Textile industry saw developments after the Napoleonic War. From 1830 to 1860, the use of spindles, adopted from Britain, led to the increase of textile production by two-folds. More than the arrival of foreign technology, some Frenchmen also sought ways to improve production in the field. In 1830, Barthelemy Thimonnier invented a sewing machine that make chain stiches. It made cloth making faster. His ingenuity then got the attention of the French Army that contracted Thimonnier to build a factory for army uniforms with 80 of his machines. However, angry seamstress, threatened by the loss of their profits, turned into an angry mod and destroyed Thimonnier’s facility. Thimonnier on the other left Paris fearing for his life and safety. Nevertheless, he continued to develop his sewing machine and in 1848, he attempted to once more to build a factory using his machine. But it too failed. Another angry mob destroyed his factory and he had to hid again until he passed away penniless. With the end of the war, textile center continued to flourish. Lyon continued to be known for its silk. Rouen in Normandy became known for its cotton. Lille and Roubaix along with the region of Alsace and Lorraine also became textile manufacturing hubs.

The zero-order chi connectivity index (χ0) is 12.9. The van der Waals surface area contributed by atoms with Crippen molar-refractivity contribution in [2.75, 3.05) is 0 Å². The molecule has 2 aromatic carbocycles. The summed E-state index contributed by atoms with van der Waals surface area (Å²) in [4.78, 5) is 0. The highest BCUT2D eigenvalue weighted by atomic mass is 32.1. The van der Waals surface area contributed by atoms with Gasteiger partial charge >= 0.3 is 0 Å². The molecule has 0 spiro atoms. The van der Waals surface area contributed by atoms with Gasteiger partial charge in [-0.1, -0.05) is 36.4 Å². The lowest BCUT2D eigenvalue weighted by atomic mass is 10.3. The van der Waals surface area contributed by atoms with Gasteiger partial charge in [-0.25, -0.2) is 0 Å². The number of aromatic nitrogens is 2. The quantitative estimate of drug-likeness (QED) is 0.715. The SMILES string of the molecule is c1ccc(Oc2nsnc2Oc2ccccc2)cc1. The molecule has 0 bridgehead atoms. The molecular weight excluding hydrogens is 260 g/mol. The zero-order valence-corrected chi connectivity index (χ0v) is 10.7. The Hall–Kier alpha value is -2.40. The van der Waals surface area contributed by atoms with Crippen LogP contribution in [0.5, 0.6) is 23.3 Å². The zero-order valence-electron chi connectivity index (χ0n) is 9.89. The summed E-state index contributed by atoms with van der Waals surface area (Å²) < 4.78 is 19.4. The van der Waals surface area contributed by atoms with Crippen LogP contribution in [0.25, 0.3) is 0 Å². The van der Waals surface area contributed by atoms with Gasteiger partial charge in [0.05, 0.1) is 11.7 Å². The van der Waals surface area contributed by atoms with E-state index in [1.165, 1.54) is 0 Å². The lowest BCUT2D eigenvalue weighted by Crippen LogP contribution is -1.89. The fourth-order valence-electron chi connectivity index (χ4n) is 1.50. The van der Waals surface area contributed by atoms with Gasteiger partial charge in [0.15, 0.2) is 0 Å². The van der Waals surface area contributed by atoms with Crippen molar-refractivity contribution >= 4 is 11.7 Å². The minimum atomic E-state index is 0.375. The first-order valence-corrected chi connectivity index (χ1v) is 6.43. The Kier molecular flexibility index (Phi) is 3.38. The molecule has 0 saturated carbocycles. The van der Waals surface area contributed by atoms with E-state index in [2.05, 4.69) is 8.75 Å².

Following the rise of textile production, dyes also grew. The town of Mulhouse in the province of Alsace rose to prominence for its amazing dyes that brought many designers to it. And from this foundation, Mulhouse diversified into the growing heavy industry of the region and became also prominent as a maker of machines.

The province of Alsace and Lorraine hosted most of the industrial development of France. The region proved to be abundant in iron ore and coal. Lorraine for instance became a center for coal mining along with the region of Calais. The Lorraine region became the home of many of France’s industrial family. The de Wendel Family was one of them. The de Wendel Family grew from iron forging business in 1704 to a modern industrial company. Francois de Wendel returned to Lorraine after he sought refuge in Britain during the time of the French Revolution. But as Europe returned to peace, he brought back to Lorraine the technology that he saw in Britain. He introduce steam engine in coal mining and use of puddling kilns for iron smelting. By 1860’s the de Wendel family employed over 10,000 workers and diversified its business and entered other heavy industries such as railroad construction and shipbuilding.